After doing this, I really disliked not having a real Apple ⌘ key, so I looked into my Apple ADB keyboard stash, and finally I found that the Command key of the Apple Design Keyboard was a nice fit. The profile is only slightly different, but it’s really nice having a key with the Apple logo. It’s even faster to find when typing Command+[key] shortcuts:
A couple of quirks
This keyboard has a Spanish layout, and Spanish labels on the keys. Well, not all keys, though. These are in English:
Also in English are the three labels of the LEDs on the right side of the keyboard above the numeric keypad — Num Lock, Caps Lock, and Scroll Lock.
Another funny thing: pressing and holding down the Power key turns off the display (like pressing Crtl-Shift-Eject), and it’s actually very handy since I keep forgetting that sequence of keys.
Moving down the middle section of the keyboard, the Mac recognises those three keys (Impr Pant/Pet Sis, Bloq Despl, and Pausa/Inter) as F13, F14, and F15 respectively:
Now, given that the only missing thing on the keyboard at this point are the media keys, and the media keys I use most often are Volume Up, Volume Down, and Mute, I thought about finding a way to map these functions to these F13, F14, F15 unused keys. After a brief search, I found out that these Services scripts written by Grant Skinner in 2011 for OS X 10.7 Lion still work under OS X 10.11 El Capitan. After assigning the ⌘-F13, ⌘-F14, and ⌘-F15 shortcuts to Volume Down, Volume Up, and Mute respectively (to mimic the position of the media keys in the Apple Pro Keyboard I was using before), I decided to give it a personal touch with an added label, to help me reach each function quickly:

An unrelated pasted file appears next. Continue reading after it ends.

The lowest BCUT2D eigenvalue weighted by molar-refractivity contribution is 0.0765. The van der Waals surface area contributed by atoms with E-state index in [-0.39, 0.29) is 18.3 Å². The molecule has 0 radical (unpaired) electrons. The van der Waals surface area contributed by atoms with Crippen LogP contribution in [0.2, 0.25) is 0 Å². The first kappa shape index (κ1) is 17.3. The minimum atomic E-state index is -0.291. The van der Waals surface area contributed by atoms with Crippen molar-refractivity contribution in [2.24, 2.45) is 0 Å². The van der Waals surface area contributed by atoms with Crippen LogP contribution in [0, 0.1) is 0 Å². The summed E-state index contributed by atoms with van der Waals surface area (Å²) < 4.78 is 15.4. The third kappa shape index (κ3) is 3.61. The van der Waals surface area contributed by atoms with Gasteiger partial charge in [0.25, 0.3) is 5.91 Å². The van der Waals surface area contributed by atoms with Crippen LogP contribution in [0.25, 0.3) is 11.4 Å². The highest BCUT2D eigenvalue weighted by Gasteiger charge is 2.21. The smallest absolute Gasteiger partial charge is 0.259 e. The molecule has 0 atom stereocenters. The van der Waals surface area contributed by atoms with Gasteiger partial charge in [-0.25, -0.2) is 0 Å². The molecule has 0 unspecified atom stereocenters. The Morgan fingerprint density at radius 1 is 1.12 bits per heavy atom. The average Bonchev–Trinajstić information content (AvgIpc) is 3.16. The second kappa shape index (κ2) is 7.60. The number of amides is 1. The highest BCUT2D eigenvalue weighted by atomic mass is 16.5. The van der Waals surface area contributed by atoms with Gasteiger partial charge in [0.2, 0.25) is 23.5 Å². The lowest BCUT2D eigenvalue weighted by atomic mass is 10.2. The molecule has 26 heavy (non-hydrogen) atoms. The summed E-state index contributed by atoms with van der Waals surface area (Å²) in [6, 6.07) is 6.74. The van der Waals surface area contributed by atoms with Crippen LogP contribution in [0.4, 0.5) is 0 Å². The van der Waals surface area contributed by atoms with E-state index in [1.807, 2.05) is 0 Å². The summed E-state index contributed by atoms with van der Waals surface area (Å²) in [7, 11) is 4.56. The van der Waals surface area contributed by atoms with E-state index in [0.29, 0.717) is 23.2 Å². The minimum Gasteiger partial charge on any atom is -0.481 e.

Later I found an even better tool for keyboard remapping and customisation: Karabiner. As you can read in the online manual, Karabiner is a really powerful and versatile tool, especially useful if you’re a fan of custom mechanical keyboards with programmable or very different key layouts. For now I’m happy with my simpler solution, but I have downloaded Karabiner just in case.
It’s not like using my good old Apple Extended Keyboard II, but I’m very satisfied with the outcome of my little vintage rescue. For only the price of the PS/2-USB adapter, I now have a decent, pleasant mechanical keyboard again. My typing speed and accuracy are finally back at the levels I reached with past Apple and PC keyboards, and my fingers don’t hurt anymore after long writing sessions. Another advantage of this keyboard is that it’s more compact than the AEKII while offering a similar feedback. Another vintage peripheral still serving a purpose!